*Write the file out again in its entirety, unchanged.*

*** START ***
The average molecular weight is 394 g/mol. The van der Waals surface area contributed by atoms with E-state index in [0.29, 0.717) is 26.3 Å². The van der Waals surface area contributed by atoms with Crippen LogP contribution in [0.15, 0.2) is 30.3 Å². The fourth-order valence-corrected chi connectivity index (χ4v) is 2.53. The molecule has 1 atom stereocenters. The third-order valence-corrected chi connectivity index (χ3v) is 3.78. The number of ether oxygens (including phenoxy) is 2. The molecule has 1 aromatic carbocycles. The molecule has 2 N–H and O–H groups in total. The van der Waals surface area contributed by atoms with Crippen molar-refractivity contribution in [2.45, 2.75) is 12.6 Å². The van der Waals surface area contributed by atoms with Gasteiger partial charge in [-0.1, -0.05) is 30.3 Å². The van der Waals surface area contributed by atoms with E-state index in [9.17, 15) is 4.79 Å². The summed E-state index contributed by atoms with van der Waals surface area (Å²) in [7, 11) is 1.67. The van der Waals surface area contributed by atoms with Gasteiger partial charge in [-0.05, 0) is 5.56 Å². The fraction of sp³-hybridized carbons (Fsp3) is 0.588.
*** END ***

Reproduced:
The average molecular weight is 394 g/mol. The van der Waals surface area contributed by atoms with E-state index in [0.29, 0.717) is 26.3 Å². The van der Waals surface area contributed by atoms with Crippen LogP contribution in [0.15, 0.2) is 30.3 Å². The fourth-order valence-corrected chi connectivity index (χ4v) is 2.53. The molecule has 1 atom stereocenters. The third-order valence-corrected chi connectivity index (χ3v) is 3.78. The number of ether oxygens (including phenoxy) is 2. The molecule has 1 aromatic carbocycles. The molecule has 2 N–H and O–H groups in total. The van der Waals surface area contributed by atoms with Crippen molar-refractivity contribution in [2.45, 2.75) is 12.6 Å². The van der Waals surface area contributed by atoms with Gasteiger partial charge in [-0.1, -0.05) is 30.3 Å². The van der Waals surface area contributed by atoms with E-state index in [9.17, 15) is 4.79 Å². The summed E-state index contributed by atoms with van der Waals surface area (Å²) in [7, 11) is 1.67. The van der Waals surface area contributed by atoms with Gasteiger partial charge in [-0.05, 0) is 5.56 Å². The fraction of sp³-hybridized carbons (Fsp3) is 0.588.